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June 29, 2022, 08:22:26 pm

Author Topic: Monash University - Subject Reviews & Ratings  (Read 698094 times)  Share 

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hairs9

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Re: Monash University - Subject Reviews & Ratings
« Reply #570 on: January 12, 2022, 12:57:50 pm »
+2
Subject Code/Name: MTH2032 - Differential equations with modelling

Workload: 
Three 1 hour lectures and one 1.5 hour applied class per week

Assessment:
6 quizzes worth 2% each, 4 assignment quizzes worth 2% each, 1 midsemester exam worth 20%, 1 final exam worth 60%.

Recorded Lectures: 
Yes, with screen capture

Past exams available:
Yes from 2014 and 2015.

Textbook Recommendation:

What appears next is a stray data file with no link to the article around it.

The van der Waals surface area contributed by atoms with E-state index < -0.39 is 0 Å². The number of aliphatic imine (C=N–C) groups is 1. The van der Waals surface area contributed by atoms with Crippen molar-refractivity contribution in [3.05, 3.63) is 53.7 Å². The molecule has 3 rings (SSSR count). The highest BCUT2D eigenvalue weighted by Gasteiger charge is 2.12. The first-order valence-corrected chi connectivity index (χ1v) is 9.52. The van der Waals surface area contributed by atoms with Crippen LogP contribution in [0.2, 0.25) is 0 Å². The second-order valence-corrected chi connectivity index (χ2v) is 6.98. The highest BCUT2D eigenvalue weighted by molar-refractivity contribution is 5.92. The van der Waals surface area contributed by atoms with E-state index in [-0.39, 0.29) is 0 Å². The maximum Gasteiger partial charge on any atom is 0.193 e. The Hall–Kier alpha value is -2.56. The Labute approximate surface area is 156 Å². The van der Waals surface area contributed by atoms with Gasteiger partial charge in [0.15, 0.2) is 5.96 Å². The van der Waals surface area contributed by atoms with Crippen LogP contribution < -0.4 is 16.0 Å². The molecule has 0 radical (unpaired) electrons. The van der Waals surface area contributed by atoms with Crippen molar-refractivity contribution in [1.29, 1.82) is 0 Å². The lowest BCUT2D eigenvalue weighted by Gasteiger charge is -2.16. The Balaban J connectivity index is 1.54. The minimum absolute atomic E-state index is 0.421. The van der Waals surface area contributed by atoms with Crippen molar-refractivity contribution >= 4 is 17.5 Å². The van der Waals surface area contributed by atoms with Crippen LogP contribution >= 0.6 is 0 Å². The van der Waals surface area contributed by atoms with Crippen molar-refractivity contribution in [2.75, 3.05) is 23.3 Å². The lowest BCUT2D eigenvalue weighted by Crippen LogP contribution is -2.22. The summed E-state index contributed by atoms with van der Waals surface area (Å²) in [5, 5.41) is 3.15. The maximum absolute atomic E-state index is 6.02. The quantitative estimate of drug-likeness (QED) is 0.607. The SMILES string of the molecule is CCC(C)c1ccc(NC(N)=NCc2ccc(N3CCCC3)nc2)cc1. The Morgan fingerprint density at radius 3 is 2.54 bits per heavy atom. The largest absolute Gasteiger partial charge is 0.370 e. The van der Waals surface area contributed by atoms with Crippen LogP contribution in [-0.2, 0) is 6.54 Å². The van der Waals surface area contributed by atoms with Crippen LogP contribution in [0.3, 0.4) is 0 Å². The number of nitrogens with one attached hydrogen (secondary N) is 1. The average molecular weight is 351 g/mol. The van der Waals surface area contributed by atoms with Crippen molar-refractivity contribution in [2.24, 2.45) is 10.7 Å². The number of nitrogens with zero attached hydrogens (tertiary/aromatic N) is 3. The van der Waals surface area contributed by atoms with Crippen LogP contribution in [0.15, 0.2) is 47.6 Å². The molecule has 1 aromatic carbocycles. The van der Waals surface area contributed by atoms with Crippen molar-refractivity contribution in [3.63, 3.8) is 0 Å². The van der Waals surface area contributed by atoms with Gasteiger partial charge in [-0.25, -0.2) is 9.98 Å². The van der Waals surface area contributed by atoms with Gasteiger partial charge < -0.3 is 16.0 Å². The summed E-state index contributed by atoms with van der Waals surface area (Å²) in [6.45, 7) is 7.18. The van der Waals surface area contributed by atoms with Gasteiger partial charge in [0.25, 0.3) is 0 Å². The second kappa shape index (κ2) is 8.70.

None required

Lecturer(s):
Ngan Le took the first 6 weeks, which were on ODEs and Mark Flegg took the last 6 weeks, which were on PDEs. There were also recordings available of parts of Jerome Droniou's previous lectures on ODEs.

Year & Semester of completion:
2021 semester 2(in lockdown)

Rating: 2.5 out of 5

Your Mark/Grade: 94 HD

Comments:
This unit was not well run. There were a lot of issues with cheating in the past and as a result of trying to combat that, we ended up with a much worse and unfair unit.
The assessments were mostly done in class. This had some perks, as it meant there was less to do outside of class. However, because classes ranged from Monday to Friday, people who took the Friday classes had 4 extra days to understand the content. The assessments also meant the classes were cut shorter and there was less time to complete the actual questions.
The assignments were very strange. We were given a prompt with some information and basically had to prepare everything we could to answer some multiple-choice questions. Once again, these quizzes were done in class so some people had a lot less time than others to complete it. The quizzes also had the problem of answers being in a certain format, and with only 5 minutes to do the questions, if you didn't use the right format, you were screwed.